We will be taking a brief rest from June 20 to 28. All orders placed after 5 p.m. on Wednesday, June 19, will ship on Saturday, June 29.
July 28, 2018
We hope you’re enjoying a restful weekend! While you relax, take a minute to catch up on the most interesting new sleep-related articles of the week.
Several news outlets are reporting on a newly documented neurological link between depression and sleep issues. Researchers at the University of Warwick in the UK and Fudan University in China recently published their findings that particular neural networks and brain regions are closely associated with both self-reported depression symptoms and disturbed sleep. Annakeara Stinson has a great plain-language summary at Elite Daily, and you can also read a more technical writeup by Savanna Demko at Healio. Although, as Stinson points out, both conditions are linked in complex ways, good news in on the horizon for diagnosing sleep disorders thanks to a new type of sleep monitoring and classification system developed by researchers at Penn State University that is less intrusive and costly than today’s typical visit to a sleep lab.
Sheila Gibson Stoodley heads up this week’s tips for better sleep with her essay at Robb Report, which also delves into some of the cultural reasons we’ve neglected sleep for years.
If you’re having trouble sleeping, Juna Xu interviews dietician Sharon Natoli about a common refrigerator staple that may help: the humble egg. And if you still find yourself waking up in the middle of the night, Natalia Lusinski has a roundup of eleven things not to do at Bustle.
We know the importance of our internal clock—the circadian rhythm—in getting adequate sleep. But what if that clock gets thrown out of sync? Vivian Manning-Schaffel investigates what you can do at NBC News online. And if you’re forced to get by with little sleep, Bill Murphy, Jr., summarizes some interesting research by the US military on when and how much caffeine might help keep you alert until your next opportunity to get some zzzs.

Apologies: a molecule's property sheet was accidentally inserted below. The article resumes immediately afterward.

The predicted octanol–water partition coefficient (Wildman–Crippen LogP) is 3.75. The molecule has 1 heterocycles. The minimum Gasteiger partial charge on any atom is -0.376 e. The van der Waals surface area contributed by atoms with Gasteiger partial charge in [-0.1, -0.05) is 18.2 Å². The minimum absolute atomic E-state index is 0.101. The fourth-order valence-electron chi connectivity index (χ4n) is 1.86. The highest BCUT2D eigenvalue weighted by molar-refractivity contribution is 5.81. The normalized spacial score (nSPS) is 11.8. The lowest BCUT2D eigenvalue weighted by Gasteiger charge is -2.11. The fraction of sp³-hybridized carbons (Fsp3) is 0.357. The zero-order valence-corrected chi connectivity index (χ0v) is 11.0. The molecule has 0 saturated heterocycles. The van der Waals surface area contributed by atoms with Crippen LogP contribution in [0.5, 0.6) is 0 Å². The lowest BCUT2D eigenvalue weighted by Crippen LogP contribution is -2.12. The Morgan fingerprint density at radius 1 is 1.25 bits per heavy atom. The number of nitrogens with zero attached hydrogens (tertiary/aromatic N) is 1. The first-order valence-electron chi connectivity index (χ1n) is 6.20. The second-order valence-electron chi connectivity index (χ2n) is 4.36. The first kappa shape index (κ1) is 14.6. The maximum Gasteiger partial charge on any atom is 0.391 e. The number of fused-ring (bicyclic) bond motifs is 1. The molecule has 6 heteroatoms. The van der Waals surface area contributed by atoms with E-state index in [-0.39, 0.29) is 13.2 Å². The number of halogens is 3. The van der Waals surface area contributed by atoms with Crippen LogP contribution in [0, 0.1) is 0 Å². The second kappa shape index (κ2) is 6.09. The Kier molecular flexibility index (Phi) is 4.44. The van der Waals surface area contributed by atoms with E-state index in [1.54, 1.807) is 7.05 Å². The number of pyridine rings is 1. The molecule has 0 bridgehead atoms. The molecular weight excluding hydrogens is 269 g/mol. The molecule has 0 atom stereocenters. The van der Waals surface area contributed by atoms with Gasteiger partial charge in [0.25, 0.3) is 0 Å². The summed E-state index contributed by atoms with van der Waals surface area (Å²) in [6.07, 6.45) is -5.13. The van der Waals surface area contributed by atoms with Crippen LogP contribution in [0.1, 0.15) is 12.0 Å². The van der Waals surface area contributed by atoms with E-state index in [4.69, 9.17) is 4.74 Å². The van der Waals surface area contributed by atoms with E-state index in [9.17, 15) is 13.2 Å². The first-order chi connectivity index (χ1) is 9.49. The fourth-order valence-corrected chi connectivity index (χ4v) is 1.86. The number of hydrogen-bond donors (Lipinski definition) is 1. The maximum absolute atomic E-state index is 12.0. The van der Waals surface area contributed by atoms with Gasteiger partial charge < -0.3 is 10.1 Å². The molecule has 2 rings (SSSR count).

Finally, it’s about the time to think about going back to school, a time when getting enough sleep is crucial for student success. Check out Crystal Chen and Jennifer Ready’s report for New 4 Jacksonview for some tips on getting kids back into healthy sleep habits after summer vacation.
This weekend is a big one for sleep’s presence in entertainment and culture, with the first outdoor performance of composer Max Richter’s SLEEP in Los Angeles’s Grand Park. The 8-hour overnight performance—on which audience members relax on cots—has sold out for both Friday and Saturday nights. Forbes and Billboard both offer takes on this much-anticipated musical journey. If you aren’t in Los Angeles but want to check out Richter’s work, it and other works are available on several streaming music services, including Spotify.
And to continue last week’s theme of napping, Stephanie Maida examines why “Naps are this summer’s hottest (and most complicated) trend” at Guest of A Guest, covering everything from the socio-cultural significance of wellness culture to one of this summer’s most-reviewed new works of fiction, Ottessa Moshfegh's My Year of Rest and Relaxation.
We hope you enjoy this week’s Bedside Reading roundup. Pleasant dreams!
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